United Way of the Alberta Capital Region partnered with Faces of Edmonton. Faces of Edmonton features faces and stories relating to the United Way and its work in your community. We’re looking forward to sharing these portraits and stories with you. To learn more about United Way's work check out the Report to Community online.

Listening Can Change the World

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When Amanda Dauvin speaks about homelessness, she speaks from firsthand experience. Homeless twice before the age of 15, Dauvin grew up in a family that faced challenges such as poverty, mental health issues and addiction.

Dauvin shared her story as Keynote Speaker at the 23rd annual Mac & Cheese Luncheon, held at the Westin Edmonton last week. More than 350 people were in the audience to help raise funds for the seven members of the Inner City Agencies Foundation. The event is produced in partnership with United Way of the Alberta Capital Region.

 Keynote Speaker, Amanda Dauvin, 23rd annual Mac & Cheese Luncheon

Keynote Speaker, Amanda Dauvin, 23rd annual Mac & Cheese Luncheon

“In a society of First World problems like too-cold coffee, slow traffic, and a furnace that won’t sync with your smart phone, it is easy to forget that things like homelessness, poverty and hunger are First World problems too,” said Dauvin.

“We can choose to see homelessness as a permanent, unfixable problem that maybe doesn’t even concern us, or we can choose to recognize ourselves as the ones with the honour of making real and effective change.”

 

Thanks to her own determination and fortitude, and with support from several agencies including a food bank and a women’s shelter, Dauvin not only survived but is thriving. She has two university degrees, is a mother and runs her own business, A Cadence Coaching.

Dauvin now uses her story as a bridge between those who experience homelessness and those who can help. She volunteered her time as Keynote Speaker because she values the daily support provided to vulnerable residents of Edmonton’s inner city by Bissell Centre, Boyle McCauley Health Centre, Boyle Street Community Services, e4c, Right at Home Housing Society, Edmonton People in Need Shelter Society, and Operation Friendship Seniors Society.

 Jimmy Morrison, OFSS; Keith Hennel, ICAF Co-chair; Amanda Dauvin; Jeff Baker, ICAF Co-chair

Jimmy Morrison, OFSS; Keith Hennel, ICAF Co-chair; Amanda Dauvin; Jeff Baker, ICAF Co-chair


I believe one solution lies in the simple act of listening,” she said. “Listening to the stories of those we are here to support today, and doing so free from judgment, so that we can truly make an effective change in not only their lives and wellbeing, but also for generations to come.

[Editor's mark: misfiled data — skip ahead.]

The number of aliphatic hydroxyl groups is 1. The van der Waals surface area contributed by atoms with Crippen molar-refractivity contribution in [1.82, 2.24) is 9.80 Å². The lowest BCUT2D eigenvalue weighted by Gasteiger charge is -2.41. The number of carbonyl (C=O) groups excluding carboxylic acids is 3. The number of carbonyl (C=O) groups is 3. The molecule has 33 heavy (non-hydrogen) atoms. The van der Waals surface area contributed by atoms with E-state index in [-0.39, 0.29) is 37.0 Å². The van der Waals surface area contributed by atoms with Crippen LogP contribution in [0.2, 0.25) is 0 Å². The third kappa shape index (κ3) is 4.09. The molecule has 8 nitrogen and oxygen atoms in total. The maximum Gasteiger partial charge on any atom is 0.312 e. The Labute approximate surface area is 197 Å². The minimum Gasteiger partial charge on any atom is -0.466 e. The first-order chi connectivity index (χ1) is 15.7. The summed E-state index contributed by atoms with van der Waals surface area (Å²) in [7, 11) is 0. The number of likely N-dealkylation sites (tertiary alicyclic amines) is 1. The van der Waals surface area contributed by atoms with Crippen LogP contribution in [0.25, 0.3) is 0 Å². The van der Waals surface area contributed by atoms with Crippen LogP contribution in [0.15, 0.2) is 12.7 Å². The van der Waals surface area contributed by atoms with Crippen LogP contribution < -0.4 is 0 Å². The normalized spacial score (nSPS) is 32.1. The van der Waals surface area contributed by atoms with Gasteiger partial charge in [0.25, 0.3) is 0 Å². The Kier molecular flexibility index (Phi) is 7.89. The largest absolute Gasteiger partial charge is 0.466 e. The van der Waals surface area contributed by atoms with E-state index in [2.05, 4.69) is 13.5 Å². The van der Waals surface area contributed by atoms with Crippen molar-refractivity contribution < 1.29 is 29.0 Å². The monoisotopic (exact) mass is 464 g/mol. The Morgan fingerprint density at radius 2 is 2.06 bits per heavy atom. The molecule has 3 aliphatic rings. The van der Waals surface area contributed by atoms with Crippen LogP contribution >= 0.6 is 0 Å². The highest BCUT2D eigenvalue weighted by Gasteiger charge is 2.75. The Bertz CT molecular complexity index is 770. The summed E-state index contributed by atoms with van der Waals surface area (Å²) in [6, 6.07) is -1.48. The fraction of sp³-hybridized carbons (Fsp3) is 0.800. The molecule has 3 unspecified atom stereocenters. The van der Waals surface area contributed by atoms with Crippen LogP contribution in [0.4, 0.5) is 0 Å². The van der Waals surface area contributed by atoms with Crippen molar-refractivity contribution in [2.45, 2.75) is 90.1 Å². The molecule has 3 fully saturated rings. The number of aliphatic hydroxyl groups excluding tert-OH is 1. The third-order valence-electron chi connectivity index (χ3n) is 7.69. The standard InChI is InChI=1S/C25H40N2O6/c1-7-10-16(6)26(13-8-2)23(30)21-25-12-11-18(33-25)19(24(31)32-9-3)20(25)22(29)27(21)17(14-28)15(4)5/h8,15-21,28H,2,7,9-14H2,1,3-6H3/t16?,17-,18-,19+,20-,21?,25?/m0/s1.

Learn more about the Inner City Agencies Foundation.  

 

Faces of United Way: Rhea

“I work for The Family Centre, and I’m a youth liaison in south west Edmonton ... I was born in India and being in India you are exposed to poverty. I was in India for eight years and then moved to Australia and basically grew up in Australia. And my father is a single father and he raised us, so food security was definitely an issue for our family, but my dad did a really good job of hiding that.”

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“I sort of fell into this field of human services so I lucked out because I really enjoy it and it feels natural to me. I’m happy to be doing the ground work and helping directly, you know. I like seeing the change.

Just to have one kid say, ‘I don’t know where I’d be without your help,’ it really means a lot and reminds you that this is why I do what I do... - Rhea

When you see the confidence of a child grow, it’s a huge thing. I’ve built relationships with kids so it’s comfortable. I really enjoy that. When kids realize the potential they have, it’s a huge moment. Sometimes they just need someone to flip a switch in their head to make them think ‘Maybe I can do this.’”

“Finding employment is a big challenge for youth I see, also food security, transportation and health. We need more shelters. There’s only one youth shelter in Edmonton and it’s full every night. And what happens when there’s overflow — where do those youth go?”


United Way of the Alberta Capital Region partnered with Faces of Edmonton. Faces of Edmonton features faces and stories relating to the United Way and its work in your community. We’re looking forward to sharing these portraits and stories with you. To learn more about United Way's work check out the Report to Community online.